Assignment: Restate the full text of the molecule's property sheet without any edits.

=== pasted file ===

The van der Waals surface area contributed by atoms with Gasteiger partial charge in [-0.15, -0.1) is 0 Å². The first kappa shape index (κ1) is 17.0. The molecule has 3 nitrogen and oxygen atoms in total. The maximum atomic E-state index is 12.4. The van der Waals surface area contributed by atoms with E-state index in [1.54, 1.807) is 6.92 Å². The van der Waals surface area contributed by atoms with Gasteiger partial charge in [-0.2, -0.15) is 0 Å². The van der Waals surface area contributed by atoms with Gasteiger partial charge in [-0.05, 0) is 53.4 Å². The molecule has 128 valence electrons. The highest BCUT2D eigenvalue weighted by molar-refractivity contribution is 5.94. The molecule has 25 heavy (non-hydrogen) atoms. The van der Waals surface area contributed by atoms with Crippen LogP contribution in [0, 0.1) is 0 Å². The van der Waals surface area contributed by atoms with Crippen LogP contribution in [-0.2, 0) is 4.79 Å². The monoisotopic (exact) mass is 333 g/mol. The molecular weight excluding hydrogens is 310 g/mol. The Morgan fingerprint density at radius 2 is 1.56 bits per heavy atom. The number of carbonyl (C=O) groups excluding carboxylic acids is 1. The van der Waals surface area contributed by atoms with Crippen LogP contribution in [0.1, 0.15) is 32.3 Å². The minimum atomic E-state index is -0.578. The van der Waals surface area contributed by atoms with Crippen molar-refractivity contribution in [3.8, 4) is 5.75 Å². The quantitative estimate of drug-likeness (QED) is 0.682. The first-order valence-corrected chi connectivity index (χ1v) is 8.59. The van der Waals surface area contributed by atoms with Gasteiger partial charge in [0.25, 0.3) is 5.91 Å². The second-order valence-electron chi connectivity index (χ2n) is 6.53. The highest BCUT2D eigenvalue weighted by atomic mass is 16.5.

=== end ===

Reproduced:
The van der Waals surface area contributed by atoms with Gasteiger partial charge in [-0.15, -0.1) is 0 Å². The first kappa shape index (κ1) is 17.0. The molecule has 3 nitrogen and oxygen atoms in total. The maximum atomic E-state index is 12.4. The van der Waals surface area contributed by atoms with E-state index in [1.54, 1.807) is 6.92 Å². The van der Waals surface area contributed by atoms with Gasteiger partial charge in [-0.2, -0.15) is 0 Å². The van der Waals surface area contributed by atoms with Gasteiger partial charge in [-0.05, 0) is 53.4 Å². The molecule has 128 valence electrons. The highest BCUT2D eigenvalue weighted by molar-refractivity contribution is 5.94. The molecule has 25 heavy (non-hydrogen) atoms. The van der Waals surface area contributed by atoms with Crippen LogP contribution in [0, 0.1) is 0 Å². The van der Waals surface area contributed by atoms with Crippen LogP contribution in [-0.2, 0) is 4.79 Å². The monoisotopic (exact) mass is 333 g/mol. The molecular weight excluding hydrogens is 310 g/mol. The Morgan fingerprint density at radius 2 is 1.56 bits per heavy atom. The number of carbonyl (C=O) groups excluding carboxylic acids is 1. The van der Waals surface area contributed by atoms with Crippen LogP contribution in [0.1, 0.15) is 32.3 Å². The minimum atomic E-state index is -0.578. The van der Waals surface area contributed by atoms with Crippen molar-refractivity contribution in [3.8, 4) is 5.75 Å². The quantitative estimate of drug-likeness (QED) is 0.682. The first-order valence-corrected chi connectivity index (χ1v) is 8.59. The van der Waals surface area contributed by atoms with Gasteiger partial charge in [0.25, 0.3) is 5.91 Å². The second-order valence-electron chi connectivity index (χ2n) is 6.53. The highest BCUT2D eigenvalue weighted by atomic mass is 16.5.